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The Art of Image Critique
Text copyright Jim Erhardt. All rights reserved.

The NPN image critique galleries offer a dynamic means of having your nature images viewed and commented on by other nature photographers. Used effectively, this process can be a powerful educational tool, allowing the determined photographer to quickly and effectively improve their work in a relatively short period of time. The purpose of this article is to provide some guidance on how best to utilize this unique learning opportunity.

So what exactly is a critique? The Random House College Dictionary offers the following definition -

1. An article or essay criticizing a literary, architectural, or some other work; review. 2. a criticism or critical comment on some problem, subject, etc.

The Poster's Responsibility

From the definition above, it's obvious that an image posted in a NPN image critique gallery becomes the subject of critical evaluation and review. By understanding that a critique is based on the viewer's personal opinion, posting an image for critique amounts to nothing more than taking a poll of everyone's opinion. Most assuredly, some will find the image pleasing "as is" while others will object to certain technical or aesthetic aspects of the image.

One of the worst mistakes that can be made by the person posting an image is to debate a critique. After all, the viewer offering the critique has taken the time at the poster's request to share their thoughts on what pleases or displeases them about the image, and to offer their advice on what they believe can be done to improve it. The nature of the process almost guarantees that there will be comments made about the image that the poster (or other viewers) will whole-heatedly disagree with. But to debate the validity of a specific critique is ludicrous; if the person who posts the image is not prepared to accept the results (both good and bad) of the "poll," they should not post it in the first place! However, it is appropriate to ask a viewer to clarify his or her comments if those comments are not entirely clear, providing the viewer is asked for their additional time and effort in a congenial, non-argumentative manner. In all cases, critique should not be taken personally, but rather at face value, nor should the critique of a photographic image be misconstrued as an indictment of one's lack of ability.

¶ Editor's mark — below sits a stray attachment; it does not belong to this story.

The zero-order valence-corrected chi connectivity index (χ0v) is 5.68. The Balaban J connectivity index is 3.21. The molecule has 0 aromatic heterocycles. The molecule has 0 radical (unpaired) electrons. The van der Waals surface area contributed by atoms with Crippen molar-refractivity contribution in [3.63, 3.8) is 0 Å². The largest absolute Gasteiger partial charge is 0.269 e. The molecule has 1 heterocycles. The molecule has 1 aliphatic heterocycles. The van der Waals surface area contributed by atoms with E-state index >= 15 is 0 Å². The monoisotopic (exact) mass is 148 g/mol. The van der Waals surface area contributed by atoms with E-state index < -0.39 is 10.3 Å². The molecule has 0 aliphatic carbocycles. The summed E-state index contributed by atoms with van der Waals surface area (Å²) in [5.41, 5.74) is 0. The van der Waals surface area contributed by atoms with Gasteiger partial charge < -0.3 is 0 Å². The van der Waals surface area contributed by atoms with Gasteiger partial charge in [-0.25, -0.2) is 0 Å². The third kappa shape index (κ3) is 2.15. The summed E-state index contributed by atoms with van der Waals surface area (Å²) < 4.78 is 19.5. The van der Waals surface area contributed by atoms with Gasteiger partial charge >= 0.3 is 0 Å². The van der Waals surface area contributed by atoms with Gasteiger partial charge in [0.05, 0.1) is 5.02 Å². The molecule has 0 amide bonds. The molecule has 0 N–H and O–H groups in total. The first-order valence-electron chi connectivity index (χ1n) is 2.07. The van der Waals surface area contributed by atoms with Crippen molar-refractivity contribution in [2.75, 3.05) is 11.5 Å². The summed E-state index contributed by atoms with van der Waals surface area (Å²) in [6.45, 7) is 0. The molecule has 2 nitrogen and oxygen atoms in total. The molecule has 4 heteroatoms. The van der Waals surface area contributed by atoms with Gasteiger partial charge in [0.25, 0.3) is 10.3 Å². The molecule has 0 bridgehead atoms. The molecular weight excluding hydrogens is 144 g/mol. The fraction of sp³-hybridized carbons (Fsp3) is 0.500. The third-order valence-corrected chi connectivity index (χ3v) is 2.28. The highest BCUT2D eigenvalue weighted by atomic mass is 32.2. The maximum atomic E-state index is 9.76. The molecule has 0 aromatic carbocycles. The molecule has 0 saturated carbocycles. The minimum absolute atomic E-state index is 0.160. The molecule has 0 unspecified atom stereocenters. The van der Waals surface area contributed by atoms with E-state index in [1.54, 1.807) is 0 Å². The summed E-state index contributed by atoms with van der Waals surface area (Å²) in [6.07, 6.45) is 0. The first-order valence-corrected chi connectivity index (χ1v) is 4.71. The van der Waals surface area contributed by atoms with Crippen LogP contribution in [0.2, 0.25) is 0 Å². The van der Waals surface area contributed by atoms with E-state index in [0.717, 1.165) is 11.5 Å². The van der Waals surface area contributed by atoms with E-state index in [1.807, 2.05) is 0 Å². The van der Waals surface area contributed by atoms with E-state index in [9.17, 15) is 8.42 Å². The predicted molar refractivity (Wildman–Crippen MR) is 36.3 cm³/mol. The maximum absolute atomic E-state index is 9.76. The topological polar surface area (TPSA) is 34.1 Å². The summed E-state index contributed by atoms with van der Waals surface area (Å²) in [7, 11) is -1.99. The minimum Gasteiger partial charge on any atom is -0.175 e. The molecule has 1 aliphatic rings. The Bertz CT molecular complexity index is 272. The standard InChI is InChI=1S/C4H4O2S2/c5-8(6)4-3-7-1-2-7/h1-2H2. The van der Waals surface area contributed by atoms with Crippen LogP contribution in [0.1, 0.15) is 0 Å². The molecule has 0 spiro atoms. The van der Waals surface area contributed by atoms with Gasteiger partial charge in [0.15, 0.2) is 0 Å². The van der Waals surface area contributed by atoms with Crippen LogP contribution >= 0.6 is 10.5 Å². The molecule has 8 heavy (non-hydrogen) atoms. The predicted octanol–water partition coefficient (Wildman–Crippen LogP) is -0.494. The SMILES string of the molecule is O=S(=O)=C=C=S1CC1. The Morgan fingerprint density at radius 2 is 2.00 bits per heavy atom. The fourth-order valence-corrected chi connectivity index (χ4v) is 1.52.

When an image is posted for critique, the person who posts it should be prepared to take all comments, both good and bad, and to do so in a respectful and appreciative manner.

Writing an Effective Critique

While the person who posts the image bears the brunt of the responsibility for extracting the "pearls of photographic wisdom" from this learning opportunity, it is the person writing the critique who has volunteered their time, energy and point-of-view, and has done so (indirectly, at least) at the request of the person posting the image. On top of this, writing a useful critique that gets to the point without being offensive is truly an art unto itself.

The goal of any image critique is to share with the person who posted the image the viewer's impressions of it, and any useful advice that can be offered in regards to improving the image. Since the persons writing and reading the critique are not privy to the facial expressions, gestures and voice inflections of a face-to-face conversation, great care must be taken to avoid misunderstanding. Photography is very much a personal endeavor, and poorly written comments can be easily misconstrued as an assessment of the photographer's ability (or lack thereof), as opposed to an honest evaluation of the specific image. With this in mind, here are some suggestions on writing an effective critique -